Following the decision of the Supreme Court in Houldsworth v Bridge Trustees, the Government has proposed an amendment to the Pensions Bill to introduce a new definition of money purchase benefits. This will mean that some schemes that were formerly treated as money purchase schemes may in future be required to comply with the statutory funding requirements applicable to defined benefit schemes and to pay the PPF levy. In a second major development, the Government has also proposed an amendment to the Pensions Bill which would enable it to cap the charges that can be levied by qualifying schemes under the new automatic enrolment regime.
New definition of money purchase benefits
In July, the Supreme Court handed down its judgment in the Imperial Home Décor case (Houldsworth v Bridge Trustees). Eversheds LLP acted for Bridge Trustees in this landmark case, which revolved around the meaning of "money purchase benefits". Rejecting the DWP's argument, that money purchase benefits must be defined so that a money purchase scheme cannot have a deficit, the Supreme Court held that the two benefits in question under the Imperial Home Décor Pension Scheme (i.e. pensions payable by the scheme (by way of internal annuitisation) and benefits with a guaranteed investment return) were money purchase benefits.
In response to this ruling, the Government has put forward an amendment to the Pensions Bill to introduce a new definition of "money purchase benefits". The new definition would mean that a benefit would only be treated as a money purchase benefit where "its rate or amount is calculated solely by reference to assets which (because of the nature of the calculation) must necessarily suffice for the purposes of its provision to or in respect of the member".
Pensions in payment would only be treated as a money purchase benefit where they are secured by way of an annuity contract or insurance policy taken out with an insurer and where "at all times before coming into payment" the benefit fell within the meaning of a money purchase benefit set out above.
The Government's priority in introducing this new definition is to ensure that benefits which could develop a deficit cannot be treated as money purchase benefits. This means that some schemes that have formerly been treated as money purchase schemes (but which provide benefits like those under the Imperial scheme which could give rise to a deficit) will now be classed as defined benefit schemes and so are likely to have to comply with the statutory funding requirements applicable to defined benefit schemes and to pay the PPF levy.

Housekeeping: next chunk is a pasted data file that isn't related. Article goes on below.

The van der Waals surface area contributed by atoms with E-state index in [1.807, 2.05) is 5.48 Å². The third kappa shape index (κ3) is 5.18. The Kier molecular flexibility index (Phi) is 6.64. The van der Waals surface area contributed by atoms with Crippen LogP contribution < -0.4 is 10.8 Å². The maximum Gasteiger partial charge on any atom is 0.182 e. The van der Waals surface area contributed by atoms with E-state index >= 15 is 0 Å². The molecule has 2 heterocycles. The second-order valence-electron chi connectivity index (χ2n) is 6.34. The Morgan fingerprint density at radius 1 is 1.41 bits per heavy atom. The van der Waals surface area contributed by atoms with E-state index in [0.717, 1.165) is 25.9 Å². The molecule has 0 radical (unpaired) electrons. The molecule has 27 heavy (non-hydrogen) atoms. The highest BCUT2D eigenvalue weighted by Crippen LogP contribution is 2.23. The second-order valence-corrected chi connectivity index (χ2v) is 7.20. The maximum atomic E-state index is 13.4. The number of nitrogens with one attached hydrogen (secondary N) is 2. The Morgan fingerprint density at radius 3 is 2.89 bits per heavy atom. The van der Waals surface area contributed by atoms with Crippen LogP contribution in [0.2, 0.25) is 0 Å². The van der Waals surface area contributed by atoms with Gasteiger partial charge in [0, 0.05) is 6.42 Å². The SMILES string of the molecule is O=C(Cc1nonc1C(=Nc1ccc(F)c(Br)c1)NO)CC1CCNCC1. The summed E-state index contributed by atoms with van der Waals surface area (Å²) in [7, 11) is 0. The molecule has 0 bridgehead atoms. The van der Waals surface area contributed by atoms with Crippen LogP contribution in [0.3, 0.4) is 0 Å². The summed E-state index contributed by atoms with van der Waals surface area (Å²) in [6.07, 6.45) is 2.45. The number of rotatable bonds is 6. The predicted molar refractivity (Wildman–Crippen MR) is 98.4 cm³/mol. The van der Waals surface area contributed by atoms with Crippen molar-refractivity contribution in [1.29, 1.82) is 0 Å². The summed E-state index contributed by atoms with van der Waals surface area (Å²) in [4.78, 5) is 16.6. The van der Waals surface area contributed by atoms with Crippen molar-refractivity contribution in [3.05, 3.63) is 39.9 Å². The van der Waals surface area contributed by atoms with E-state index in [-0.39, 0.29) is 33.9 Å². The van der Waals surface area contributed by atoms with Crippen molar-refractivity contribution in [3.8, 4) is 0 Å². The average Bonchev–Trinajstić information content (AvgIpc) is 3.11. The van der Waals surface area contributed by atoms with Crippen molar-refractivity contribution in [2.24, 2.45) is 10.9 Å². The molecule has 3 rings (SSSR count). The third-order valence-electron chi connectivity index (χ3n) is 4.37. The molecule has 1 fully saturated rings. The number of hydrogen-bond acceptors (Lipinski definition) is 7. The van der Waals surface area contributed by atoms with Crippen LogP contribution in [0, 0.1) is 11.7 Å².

Commenting on the proposed new definition of money purchase benefits, Giles Orton, Head of Pensions Litigation at Eversheds LLP (who acted on the Bridge Trustees case) has said:
"The DWP is in a mess. The Bridge Trustees case showed how the law had become confused because the DWP had taken a definition that was originally intended to define benefits, for revaluation purposes, and then used this as the foundation for the pension protection legislation (employer debts, PPF and so on).
The DWP is sensibly trying to find a new definition, in essence benefits and schemes that cannot have deficits, as the basis for exclusions from the protection legislation. However, by continuing to use the same definition of "money purchase benefits" for the pension benefits and the pension protection legislation, the risk is that there will be knock on consequences for benefit definition provisions, and we may see schemes that previously worked well as "money purchase" schemes being required to revalue or pay increases in ways that were never intended or funded for.
So far we have only seen the draft primary legislation, and it may be that the promised secondary legislation to follow will tidy up the loose ends. My concern at present is that the new legislation addresses the symptoms but does not tackle the root cause of the problem. A more thorough rethink by the DWP might make for a tidier long term solution - though the timing of the passage of the Pensions Bill may not allow for this."
Charges cap on qualifying schemes
In another key development the Government has put forward a second amendment to the Pensions Bill which would enable it to cap the "administration charges" that can be levied by "qualifying schemes" for the purposes of the automatic enrolment regime. "Administration charges" are defined widely and include the administrative expenses of the scheme, commission and the use of member's funds "in any other way that does not result in the provision of pension benefits for or in respect of members."
The level of the cap which the Government plans to introduce is not yet known. But this change follows calls by the Workplace Retirement and Income Commission in its final report (which was published in August) for the Government to use its regulatory powers to apply stakeholder charge caps to schemes that will be eligible for auto-enrolment.
These amendments will now be debated ahead of the Pensions Bill's third reading in the House of Commons on 18 October 2011.